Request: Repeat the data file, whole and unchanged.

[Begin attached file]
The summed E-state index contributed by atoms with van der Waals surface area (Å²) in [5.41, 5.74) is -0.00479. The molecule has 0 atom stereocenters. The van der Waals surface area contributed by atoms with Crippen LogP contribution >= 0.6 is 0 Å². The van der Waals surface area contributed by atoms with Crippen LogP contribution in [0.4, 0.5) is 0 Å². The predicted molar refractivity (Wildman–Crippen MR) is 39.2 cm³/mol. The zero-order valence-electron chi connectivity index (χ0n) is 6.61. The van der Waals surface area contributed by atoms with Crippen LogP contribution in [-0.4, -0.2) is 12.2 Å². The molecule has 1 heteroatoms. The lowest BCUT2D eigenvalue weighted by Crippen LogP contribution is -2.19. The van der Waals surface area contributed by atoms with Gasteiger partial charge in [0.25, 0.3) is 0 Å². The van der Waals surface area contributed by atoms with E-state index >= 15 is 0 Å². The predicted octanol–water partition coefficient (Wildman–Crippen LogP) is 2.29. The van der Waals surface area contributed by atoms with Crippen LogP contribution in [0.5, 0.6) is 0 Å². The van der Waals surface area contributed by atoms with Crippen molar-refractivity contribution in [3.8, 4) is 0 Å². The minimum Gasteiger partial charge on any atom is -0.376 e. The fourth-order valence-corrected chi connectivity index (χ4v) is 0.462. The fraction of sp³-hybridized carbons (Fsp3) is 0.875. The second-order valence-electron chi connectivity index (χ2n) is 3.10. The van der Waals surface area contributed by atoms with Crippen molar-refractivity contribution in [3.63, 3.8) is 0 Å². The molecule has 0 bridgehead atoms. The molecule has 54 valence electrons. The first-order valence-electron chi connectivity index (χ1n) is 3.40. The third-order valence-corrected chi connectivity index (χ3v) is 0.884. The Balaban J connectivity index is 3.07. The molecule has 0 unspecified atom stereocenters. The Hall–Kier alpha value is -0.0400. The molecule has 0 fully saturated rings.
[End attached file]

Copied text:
The summed E-state index contributed by atoms with van der Waals surface area (Å²) in [5.41, 5.74) is -0.00479. The molecule has 0 atom stereocenters. The van der Waals surface area contributed by atoms with Crippen LogP contribution >= 0.6 is 0 Å². The van der Waals surface area contributed by atoms with Crippen LogP contribution in [0.4, 0.5) is 0 Å². The predicted molar refractivity (Wildman–Crippen MR) is 39.2 cm³/mol. The zero-order valence-electron chi connectivity index (χ0n) is 6.61. The van der Waals surface area contributed by atoms with Crippen LogP contribution in [-0.4, -0.2) is 12.2 Å². The molecule has 1 heteroatoms. The lowest BCUT2D eigenvalue weighted by Crippen LogP contribution is -2.19. The van der Waals surface area contributed by atoms with Gasteiger partial charge in [0.25, 0.3) is 0 Å². The van der Waals surface area contributed by atoms with E-state index >= 15 is 0 Å². The predicted octanol–water partition coefficient (Wildman–Crippen LogP) is 2.29. The van der Waals surface area contributed by atoms with Crippen LogP contribution in [0.5, 0.6) is 0 Å². The van der Waals surface area contributed by atoms with Crippen molar-refractivity contribution in [3.8, 4) is 0 Å². The minimum Gasteiger partial charge on any atom is -0.376 e. The fourth-order valence-corrected chi connectivity index (χ4v) is 0.462. The fraction of sp³-hybridized carbons (Fsp3) is 0.875. The second-order valence-electron chi connectivity index (χ2n) is 3.10. The van der Waals surface area contributed by atoms with Crippen molar-refractivity contribution in [3.63, 3.8) is 0 Å². The molecule has 0 bridgehead atoms. The molecule has 54 valence electrons. The first-order valence-electron chi connectivity index (χ1n) is 3.40. The third-order valence-corrected chi connectivity index (χ3v) is 0.884. The Balaban J connectivity index is 3.07. The molecule has 0 unspecified atom stereocenters. The Hall–Kier alpha value is -0.0400. The molecule has 0 fully saturated rings.